The Boss

Gautam Adani

The Adani group chairman is a consummate leader who backs his people when push comes to shove

Photographs by Soumik Kar

Education: College dropout Career: As a teenager, came to Mumbai in 1978 and started working as a diamond sorter. Three years later, ventured into diamond broking. In 1982, went back to Gujarat to run a small PVC film manufacturing facility bought by his elder brother. In 1985, started imports business, primarily polymers for small-scale industries. In 1991, set up full-fledged trading house and expanded into trading of metals, textiles, and agro products. In 1995, set up the first jetty, the stepping stone towards a full-fledged ports business. In 2005, converted entire marshy land originally allocated for salt works into SEZ. In 2006, entered the power-generation business. Between 2009 and 2012, acquired mining assets (Carmichael coal in Queensland) and Abbot Point Port in Australia.

Sometime in 1999, a group of top Adani Port executives, along with founder Gautam Adani, made their way to a berth at the Mundra port in Gujarat to witness a unique experiment conceived by an enterprising port employee. The experiment was the outcome of a discussion around floating barges and how these could ensure that high waves don’t hit the berths, which meant that ships could dock at the port for a longer period. This would ensure more working days and turnaround time for loading and unloading cargo. While a permanent barge would have cost hundreds of crores, the employee concerned came up with the idea of a floating barge anchored by large pontoons (floatation devices) about 50 m in length and 20 m in width.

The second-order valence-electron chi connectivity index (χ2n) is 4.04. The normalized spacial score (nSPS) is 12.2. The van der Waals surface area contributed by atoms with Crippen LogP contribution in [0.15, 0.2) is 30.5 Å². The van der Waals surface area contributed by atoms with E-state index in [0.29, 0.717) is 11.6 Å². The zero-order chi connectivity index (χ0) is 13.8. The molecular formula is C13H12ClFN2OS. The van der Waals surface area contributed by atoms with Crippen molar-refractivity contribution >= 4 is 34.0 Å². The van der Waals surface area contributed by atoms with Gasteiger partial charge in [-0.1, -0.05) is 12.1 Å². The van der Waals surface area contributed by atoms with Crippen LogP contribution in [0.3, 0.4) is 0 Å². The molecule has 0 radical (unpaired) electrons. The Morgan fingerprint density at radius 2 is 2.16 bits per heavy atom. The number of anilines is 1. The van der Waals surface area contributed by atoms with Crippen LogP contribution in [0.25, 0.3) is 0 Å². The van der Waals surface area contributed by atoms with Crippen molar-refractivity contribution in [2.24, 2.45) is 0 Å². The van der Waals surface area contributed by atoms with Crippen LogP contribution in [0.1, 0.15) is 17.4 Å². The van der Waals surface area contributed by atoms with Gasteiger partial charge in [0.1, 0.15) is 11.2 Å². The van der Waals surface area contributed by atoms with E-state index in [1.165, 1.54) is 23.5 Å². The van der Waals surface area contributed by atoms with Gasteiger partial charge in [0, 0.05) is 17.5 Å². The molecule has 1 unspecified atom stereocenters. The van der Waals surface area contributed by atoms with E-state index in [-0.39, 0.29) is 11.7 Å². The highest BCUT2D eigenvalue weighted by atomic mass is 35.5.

The pontoons, half-filled with water, would be anchored so that they could float and break the waves that lashed the port. After a detailed technical study and mathematical modelling, the employee had come up with this innovative idea, which cost the company about ₹4 crore. On D-day, as a small crowd peered into the sea from the berth, one by one, all the pontoons were anchored. When the last pontoon was anchored, the floating barge came into view. The employee was excited to see his idea finally turn into reality. 

But the thrill didn’t last for long: within minutes, the pontoons started crashing into each other as the waves came in with a vengeance. Over a span of two hours, the entire barge sank to the bottom of the sea as water seeped into the punctured pontoo

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